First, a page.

Each of these versions and their revisions, plus others which I haven’t even mentioned, such as Good News Bible, Contemporary English Version, New Century Version, Amplified Bible, and still more of which I can’t even recall the names at the moment, are a huge part of a huge problem for Christians who love the word of God.  And now the Catholics also have their own world of multiple versions and their revisions, so many that it makes my head spin.

And each of these versions and their revisions has been hailed as the new standard in bible translation – but within ten years they find out it wasn’t so good after all and needs to be updated and/or revised.  They need to keep up, they tell us, with the latest scholarship or manuscript discoveries or the changing nature of our English language – or is it really because the scholars behind the NA and UBS Greek texts just like to keep tweaking their text and voting on each change as to how likely it is to be genuine, with a scale or ranking at the bottom of the pages?.  The Holy Bible is now in the hands of robbers and vandals, its authority seriously undermined, and the people of God have been so dumbed down by “scholarship” and shallow teaching from the pulpit and the Christian book market that they aren’t even aware of the situation and probably wouldn’t care much if they did.

It’s no wonder that there is so much confusion amongst Christians.  And it’s no wonder that there is a movement of faithful Christians claiming that the King James Bible is the only trustworthy version being the standard and only version for 400 hundred years, and based on the preserved Byzantine Text.  Christians want not only stability and constancy in their bibles, but accuracy above all.  So, given that the contemporary market is swamped with new versions, the idea of a version which has longevity and which has been used by God in the great revivals of the past, a bible which is easily memorised, and is based on the Hebrew Masoretic and long-standing Greek texts of the Byzantine family, and a bible against which all other versions can be measured, the King James Bible alone stacks up very well.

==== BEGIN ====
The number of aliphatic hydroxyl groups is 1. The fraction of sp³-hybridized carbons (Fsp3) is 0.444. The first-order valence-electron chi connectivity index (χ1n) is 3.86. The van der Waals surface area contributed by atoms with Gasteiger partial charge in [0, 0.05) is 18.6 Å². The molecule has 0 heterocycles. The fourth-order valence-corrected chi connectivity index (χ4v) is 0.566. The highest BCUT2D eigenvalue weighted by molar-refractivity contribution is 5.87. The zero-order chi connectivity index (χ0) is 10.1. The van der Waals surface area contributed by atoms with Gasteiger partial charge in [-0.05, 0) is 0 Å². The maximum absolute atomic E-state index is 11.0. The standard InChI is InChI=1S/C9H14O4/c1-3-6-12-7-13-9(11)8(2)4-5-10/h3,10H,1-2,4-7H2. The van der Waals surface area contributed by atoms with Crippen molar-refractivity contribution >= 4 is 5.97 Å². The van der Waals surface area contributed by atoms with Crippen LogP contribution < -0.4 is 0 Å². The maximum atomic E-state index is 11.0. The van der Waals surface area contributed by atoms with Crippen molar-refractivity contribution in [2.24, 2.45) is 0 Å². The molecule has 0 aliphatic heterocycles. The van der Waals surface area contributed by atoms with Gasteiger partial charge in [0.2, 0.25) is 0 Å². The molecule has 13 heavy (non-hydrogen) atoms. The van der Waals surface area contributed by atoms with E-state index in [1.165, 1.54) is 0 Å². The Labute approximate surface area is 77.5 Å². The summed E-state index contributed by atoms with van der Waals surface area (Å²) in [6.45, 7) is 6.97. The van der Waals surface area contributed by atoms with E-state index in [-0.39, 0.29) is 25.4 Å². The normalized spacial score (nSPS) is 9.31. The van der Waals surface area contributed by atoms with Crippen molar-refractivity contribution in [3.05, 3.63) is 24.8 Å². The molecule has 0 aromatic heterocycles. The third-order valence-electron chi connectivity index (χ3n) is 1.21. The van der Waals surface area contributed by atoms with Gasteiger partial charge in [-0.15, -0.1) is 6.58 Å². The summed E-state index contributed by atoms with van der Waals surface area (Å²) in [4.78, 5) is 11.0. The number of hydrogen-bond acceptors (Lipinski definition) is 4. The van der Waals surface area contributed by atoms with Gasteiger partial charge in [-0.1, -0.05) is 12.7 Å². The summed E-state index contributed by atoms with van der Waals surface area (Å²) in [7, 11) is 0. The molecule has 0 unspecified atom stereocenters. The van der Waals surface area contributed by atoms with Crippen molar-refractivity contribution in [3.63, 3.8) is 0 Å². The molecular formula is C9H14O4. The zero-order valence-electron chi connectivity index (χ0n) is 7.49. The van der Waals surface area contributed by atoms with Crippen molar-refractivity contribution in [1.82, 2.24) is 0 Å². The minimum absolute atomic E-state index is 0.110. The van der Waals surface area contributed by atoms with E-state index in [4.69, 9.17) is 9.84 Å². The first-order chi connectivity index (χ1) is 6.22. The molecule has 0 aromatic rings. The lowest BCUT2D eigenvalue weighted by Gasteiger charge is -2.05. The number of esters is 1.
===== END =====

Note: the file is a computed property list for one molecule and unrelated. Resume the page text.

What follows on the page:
There is a danger, if the Church is not more diligent, that this doctrine of the deity of Jesus Christ will be virtually lost in the next generation or two because our Evangelical youth are being brought up on versions such as the NIV, ESV and NLT; versions which are the darlings of today’s Evangelical leaders because of their self-proclaimed accuracy of translation of the latest version of the Critical Text.  On the one hand, because of their underlying Greek text, these versions dilute, undermine, or deny the deity of Christ in many places, while on the other hand, in other places, they uphold his deity.  Our youth will be confused because of such contradictions they see in their bibles and will look for answers; consequently they will be vulnerable to false teachers such as Jehovah’s Witnesses.  And when these and other avowed enemies of Christianity such as atheists and militant ex-Christians, and false religions such as Islam, attack the bible because of its apparent contradictions and discrepancies which, on the surface, look very intimidating, these young people may well be so confounded that they will abandon the faith, just as the ex-Christians did for the same reason. 

“Wherewithal shall a young man cleanse his way? by taking heed thereto according to thy word” (Ps 119:9).